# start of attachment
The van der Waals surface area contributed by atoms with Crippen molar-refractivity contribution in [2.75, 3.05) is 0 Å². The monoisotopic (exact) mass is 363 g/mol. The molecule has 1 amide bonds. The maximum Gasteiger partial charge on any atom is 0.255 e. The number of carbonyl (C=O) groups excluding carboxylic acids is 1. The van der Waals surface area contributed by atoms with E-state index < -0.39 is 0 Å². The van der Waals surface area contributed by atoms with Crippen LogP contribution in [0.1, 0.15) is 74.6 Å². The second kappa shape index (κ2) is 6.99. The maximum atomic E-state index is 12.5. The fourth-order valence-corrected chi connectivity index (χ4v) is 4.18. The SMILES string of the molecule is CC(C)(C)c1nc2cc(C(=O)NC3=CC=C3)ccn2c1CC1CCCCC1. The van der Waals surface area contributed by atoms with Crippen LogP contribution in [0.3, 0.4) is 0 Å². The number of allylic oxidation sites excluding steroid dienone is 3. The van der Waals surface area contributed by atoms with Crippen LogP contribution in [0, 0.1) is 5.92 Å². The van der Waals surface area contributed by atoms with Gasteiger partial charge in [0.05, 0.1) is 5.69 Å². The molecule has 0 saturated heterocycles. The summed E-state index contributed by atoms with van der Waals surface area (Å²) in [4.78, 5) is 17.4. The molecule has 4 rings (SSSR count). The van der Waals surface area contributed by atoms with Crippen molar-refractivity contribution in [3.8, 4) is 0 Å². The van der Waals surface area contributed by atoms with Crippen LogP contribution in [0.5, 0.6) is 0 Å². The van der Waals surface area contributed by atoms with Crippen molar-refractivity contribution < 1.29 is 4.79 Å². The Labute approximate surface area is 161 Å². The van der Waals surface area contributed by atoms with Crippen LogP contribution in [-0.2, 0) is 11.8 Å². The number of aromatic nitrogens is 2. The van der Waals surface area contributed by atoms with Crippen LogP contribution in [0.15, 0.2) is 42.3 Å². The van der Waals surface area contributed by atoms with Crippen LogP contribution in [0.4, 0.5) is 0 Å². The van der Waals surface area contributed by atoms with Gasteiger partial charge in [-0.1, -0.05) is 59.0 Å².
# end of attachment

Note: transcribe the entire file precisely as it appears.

The van der Waals surface area contributed by atoms with Crippen molar-refractivity contribution in [2.75, 3.05) is 0 Å². The monoisotopic (exact) mass is 363 g/mol. The molecule has 1 amide bonds. The maximum Gasteiger partial charge on any atom is 0.255 e. The number of carbonyl (C=O) groups excluding carboxylic acids is 1. The van der Waals surface area contributed by atoms with E-state index < -0.39 is 0 Å². The van der Waals surface area contributed by atoms with Crippen LogP contribution in [0.1, 0.15) is 74.6 Å². The second kappa shape index (κ2) is 6.99. The maximum atomic E-state index is 12.5. The fourth-order valence-corrected chi connectivity index (χ4v) is 4.18. The SMILES string of the molecule is CC(C)(C)c1nc2cc(C(=O)NC3=CC=C3)ccn2c1CC1CCCCC1. The van der Waals surface area contributed by atoms with Crippen LogP contribution in [0.3, 0.4) is 0 Å². The number of allylic oxidation sites excluding steroid dienone is 3. The van der Waals surface area contributed by atoms with Crippen LogP contribution in [0, 0.1) is 5.92 Å². The van der Waals surface area contributed by atoms with Gasteiger partial charge in [0.05, 0.1) is 5.69 Å². The molecule has 0 saturated heterocycles. The summed E-state index contributed by atoms with van der Waals surface area (Å²) in [4.78, 5) is 17.4. The molecule has 4 rings (SSSR count). The van der Waals surface area contributed by atoms with Crippen molar-refractivity contribution in [3.8, 4) is 0 Å². The van der Waals surface area contributed by atoms with Crippen LogP contribution in [0.5, 0.6) is 0 Å². The van der Waals surface area contributed by atoms with Crippen molar-refractivity contribution < 1.29 is 4.79 Å². The Labute approximate surface area is 161 Å². The van der Waals surface area contributed by atoms with Crippen LogP contribution in [-0.2, 0) is 11.8 Å². The number of aromatic nitrogens is 2. The van der Waals surface area contributed by atoms with Crippen LogP contribution in [0.15, 0.2) is 42.3 Å². The van der Waals surface area contributed by atoms with Crippen LogP contribution in [0.4, 0.5) is 0 Å². The van der Waals surface area contributed by atoms with Gasteiger partial charge in [-0.1, -0.05) is 59.0 Å².